Reply
  • August 11, 2013 at 9:46 am
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    Pomai, my cousins in San Francisco see we are so lucky to have many different kind of food to enjoy and this chow funn entry made them so unhappy they can’t get any in mainland at all. I have to send some Hula noodle packs to them so they could make some at home now. They ate many place the Chinese style chow funn but never had the okazuya style one and now like to try some badly.

    Reply
      • August 12, 2013 at 12:56 am
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        Pomai, I will get some of that also for my cousins. They for sure would like that very much so. Any good saimin soup stocks recipes? Maybe they head to SF Japantown for some ingredients. They have get some kanaboko for saimin and saimin salad.

        They happy when I head to SF with laulaus and poi and lomi lomi salmons for them. Now beef jerkey chips from Kaimuki Grill.

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        • August 12, 2013 at 1:23 am
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          Amy,

          Regarding Saimin broth and overall recipe, what I would do is:

          First set-up 2 pots on the stove.

          In pot 1, add shrimp heads and/or tails (if you feel generous), along with kombu (dried seaweed) and a packet or two of dashinomoto (bonito soup base) in water and boil then simmer to make a shrimp/seafood-based stock. You can add other seafood like, oh say, scallops or saba, but don’t go too crazy on it. Keep in mind that Saimin was a plantation worker’s “peasant” food. Nothing fancy, but good home cookin’!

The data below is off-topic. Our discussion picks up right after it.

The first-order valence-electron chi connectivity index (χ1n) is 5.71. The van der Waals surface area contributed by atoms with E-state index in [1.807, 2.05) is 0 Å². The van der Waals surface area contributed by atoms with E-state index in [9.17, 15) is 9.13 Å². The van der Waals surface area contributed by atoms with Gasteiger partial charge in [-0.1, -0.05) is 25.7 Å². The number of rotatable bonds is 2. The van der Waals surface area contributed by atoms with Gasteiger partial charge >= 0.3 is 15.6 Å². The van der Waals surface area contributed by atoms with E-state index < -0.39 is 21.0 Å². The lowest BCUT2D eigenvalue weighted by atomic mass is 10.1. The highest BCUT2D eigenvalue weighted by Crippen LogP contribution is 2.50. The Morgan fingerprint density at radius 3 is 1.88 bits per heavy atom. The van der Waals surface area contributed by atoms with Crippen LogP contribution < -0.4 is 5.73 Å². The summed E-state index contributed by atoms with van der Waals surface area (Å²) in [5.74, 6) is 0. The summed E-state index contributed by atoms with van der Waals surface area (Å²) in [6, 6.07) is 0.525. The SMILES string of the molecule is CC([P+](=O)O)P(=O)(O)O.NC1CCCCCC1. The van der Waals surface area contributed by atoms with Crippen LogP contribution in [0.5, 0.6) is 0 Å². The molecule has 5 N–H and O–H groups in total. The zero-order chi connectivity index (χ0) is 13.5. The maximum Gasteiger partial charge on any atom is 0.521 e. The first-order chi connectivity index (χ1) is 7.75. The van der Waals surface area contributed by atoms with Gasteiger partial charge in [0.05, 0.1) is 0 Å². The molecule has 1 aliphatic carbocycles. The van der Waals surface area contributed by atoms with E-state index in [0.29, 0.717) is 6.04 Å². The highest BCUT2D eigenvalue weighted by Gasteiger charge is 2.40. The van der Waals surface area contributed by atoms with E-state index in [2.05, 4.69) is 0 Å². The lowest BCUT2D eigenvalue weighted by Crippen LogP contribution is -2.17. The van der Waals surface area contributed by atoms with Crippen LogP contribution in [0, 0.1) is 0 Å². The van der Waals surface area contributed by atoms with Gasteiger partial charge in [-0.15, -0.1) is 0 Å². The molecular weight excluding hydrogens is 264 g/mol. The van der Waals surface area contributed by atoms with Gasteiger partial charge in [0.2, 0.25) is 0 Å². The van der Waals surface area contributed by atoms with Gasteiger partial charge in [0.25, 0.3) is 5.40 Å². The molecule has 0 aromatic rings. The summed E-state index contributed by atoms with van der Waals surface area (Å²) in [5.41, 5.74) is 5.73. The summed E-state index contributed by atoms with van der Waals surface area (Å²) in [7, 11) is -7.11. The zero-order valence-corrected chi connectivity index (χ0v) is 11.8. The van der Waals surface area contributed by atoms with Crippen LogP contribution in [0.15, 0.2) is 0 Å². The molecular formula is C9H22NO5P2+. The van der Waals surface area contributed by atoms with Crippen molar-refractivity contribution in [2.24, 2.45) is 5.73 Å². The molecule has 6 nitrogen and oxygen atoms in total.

In pot 2, heat-up chicken stock (from a can).

          Then gradually add the shrimp-based seafood stock to the chicken stock, adjusting it to where you’re happy with the combined “land-meets-sea” flavor profile.

          Finalize the flavor with Shoyu, and simmer for a little longer, then pour in a bowl with your cooked al dente Saimin noodles.

          Garnish with Kamaboko (Fish cake) and/or Charsiu (Chinese roast pork) and green onion. Above all, it MUST have green onion!

          Enjoy.

          Reply
  • August 11, 2013 at 2:44 pm
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    There are many options for Chow Funn where I live, but all the places seem to use too much oil. Sooo, my favorite Chow Funn recipe is made my me!

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    • August 11, 2013 at 2:52 pm
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      h,

      Let me guess: you cook (boil) and/or stir-fry your chow funn noodles in the ‘Superior Touch Better Than Bouillon Mushroom Base Broth’? If so, I’m feelin’ ya! I’m feelin’ ya!

      Reply
      • August 11, 2013 at 4:13 pm
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        No, but that does sound good. I’ll have to try that!

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  • August 12, 2013 at 9:47 am
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    Hey! Whaddabout cake noodles and Hong Kong Noodles like you get on River Street?

    I’m bummed ’cause no get Chow Fun on East Coast or especially in the South!

    Reply
  • September 19, 2013 at 7:02 am
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    Okazuya style easily beats Chinese restaurant style. Less oily, less oyster sauce.

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    • September 21, 2013 at 8:06 am
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      Okazuya style is not really chow funn but stir fry mix noodle. It not Chinese chow funn for it fusiion style. Chinese chow funn is true chow funn. Like Russian borscht soup is sell in Hong Kong cafe but not that good and real Russian borscht but people still like it in Hong Kong.

      Reply
      • September 21, 2013 at 8:13 am
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        Judy,

        I agree with pat, for just the reason he said: the Okinawan style Chow Funn less is oily, with less (or no) oyster sauce. Just super simple. Personally, I think the Chinese style Chow Funn is too overbearing, where it becomes too much of a statement on the plate, whereas, the Okazuya (Okinawan) style, it’s more subtle, acting more subtly as a starch then the featured attraction, so the entrees themselves get center stage. Wow, that was deep. lol

        Reply